A BLAST search using the partial Drosophila cDNA identified a working draft sequence from Drosophila BAC R30J04 (GenBank accession no. AC008338) as containing HERC2. HERC2-homologous sequences in the Drosophila BAC span the entire human gene, with only minor gaps, starting from residue 14 of HERC2 amino acid sequence. Sequence identity is highest in regions with functionally important motifs, including the three RCC1-like domains and the HECT domain (Ji et al. 1999). The ZZ-type zinc finger in human and mouse HERC2 (Ji et al. 1999) has degenerated in Drosophila, whereas the DOC domain (Grossberger et al. 1999) immediately following the zinc finger is conserved. Six introns have been identified in Drosophila HERC2, none of whose positions are conserved in the human ortholog. Nevertheless, the complete gene structure will not be known until the BAC sequence is completed. Based on several lines of evidence, Drosophila HERC2 maps to band 19C–E of the X chromosome. This location for R30J04 was mapped by the Berkeley Drosophila Genome Project. Sequence identical to AC008338 is also present in BACs R41N19 (GenBank accession no. AC009217; 19A–C) and 48H01 (BAC end sequence; 19C1–C2). Furthermore, two STSs mapped to the same band as R30J04, Dm25C7 and Dm0500, are within the Drosophila HERC2 gene. Finally, R30J04 also contains two known genes mapped previously to the 19C–D region, pp4 (19C1–2; Helps et al. 1998) and PBPRP-2 (19D; Pikielny et al. 1994).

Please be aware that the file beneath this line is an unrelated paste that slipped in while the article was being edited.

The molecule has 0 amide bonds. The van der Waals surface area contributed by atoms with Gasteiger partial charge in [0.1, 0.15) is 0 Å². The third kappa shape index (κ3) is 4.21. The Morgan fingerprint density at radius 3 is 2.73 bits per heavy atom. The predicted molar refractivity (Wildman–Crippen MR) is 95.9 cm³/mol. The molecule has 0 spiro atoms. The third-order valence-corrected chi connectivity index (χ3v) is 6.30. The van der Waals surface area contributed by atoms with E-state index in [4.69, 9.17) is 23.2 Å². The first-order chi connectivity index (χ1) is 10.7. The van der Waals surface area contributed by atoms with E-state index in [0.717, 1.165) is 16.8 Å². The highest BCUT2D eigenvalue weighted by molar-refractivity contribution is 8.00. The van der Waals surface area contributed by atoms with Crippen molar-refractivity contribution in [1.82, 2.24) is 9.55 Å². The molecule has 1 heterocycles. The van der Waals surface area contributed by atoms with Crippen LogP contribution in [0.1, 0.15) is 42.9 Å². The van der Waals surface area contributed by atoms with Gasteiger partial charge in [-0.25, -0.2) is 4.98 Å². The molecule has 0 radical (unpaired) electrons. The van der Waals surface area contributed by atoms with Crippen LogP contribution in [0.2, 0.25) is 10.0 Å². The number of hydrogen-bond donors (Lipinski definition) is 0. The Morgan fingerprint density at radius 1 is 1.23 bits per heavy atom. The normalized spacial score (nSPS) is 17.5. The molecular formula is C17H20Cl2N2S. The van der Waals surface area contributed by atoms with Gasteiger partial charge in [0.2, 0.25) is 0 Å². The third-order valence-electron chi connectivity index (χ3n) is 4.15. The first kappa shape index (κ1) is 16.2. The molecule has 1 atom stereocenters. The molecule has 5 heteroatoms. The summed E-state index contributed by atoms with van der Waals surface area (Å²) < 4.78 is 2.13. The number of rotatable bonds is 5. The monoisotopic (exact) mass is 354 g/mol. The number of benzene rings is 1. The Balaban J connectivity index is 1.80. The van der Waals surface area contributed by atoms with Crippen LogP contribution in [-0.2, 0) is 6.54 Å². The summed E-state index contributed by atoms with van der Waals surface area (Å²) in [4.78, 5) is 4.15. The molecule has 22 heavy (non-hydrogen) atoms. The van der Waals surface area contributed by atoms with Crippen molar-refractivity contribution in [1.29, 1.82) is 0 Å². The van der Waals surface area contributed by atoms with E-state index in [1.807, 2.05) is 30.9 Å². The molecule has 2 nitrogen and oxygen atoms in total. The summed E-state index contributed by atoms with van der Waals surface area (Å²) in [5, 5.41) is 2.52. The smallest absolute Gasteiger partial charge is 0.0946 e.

Sequence analysis has revealed that the HERC2 genomic locus, encoding a putative giant protein of 528 kD (Ji et al. 1999), comprises 93 exons. The only other characterized genes with >90 exons are the type VII collagen gene (COL7A1), with 118 exons (Christiano et al. 1994; Kivirikko et al. 1996), and the perlecan gene (HSPG2), with 94 exons (Cohen et al. 1993). The largest gene identified in chromosome 22 sequence has only 54 exons (Dunham et al. 1999). Therefore, with the possible exception of the 3-megadalton titin protein that is uncharacterized at the genomic level, the number of exons in COL7A1, HSPG2, and HERC2 may represent the upper limit that a gene can have. This maximum size may result from the accuracy and time with which splicing can occur for such highly fragmented genes. Interestingly, ENU mutagenesis studies suggest that Herc2 is the most mutable mouse locus studied so far (Walkowicz et al. 1999; E.M. Rinchik, pers. comm.). This may be due to the large number of exon–intron boundaries, because the mouse gene is likely to have the same structure, or to the large target size of the 15.3-kb Herc2 exons and encoded ORF. We have identified three splice site mutations in ENU-generated jdf2 animals (Ji et al. 1999). Alternatively, the exceptionally high mouse–human identity suggests that even minor changes of HERC2 amino acid sequence could lead to dysfunction of the protein, consistent with the high rate of ENU mutation.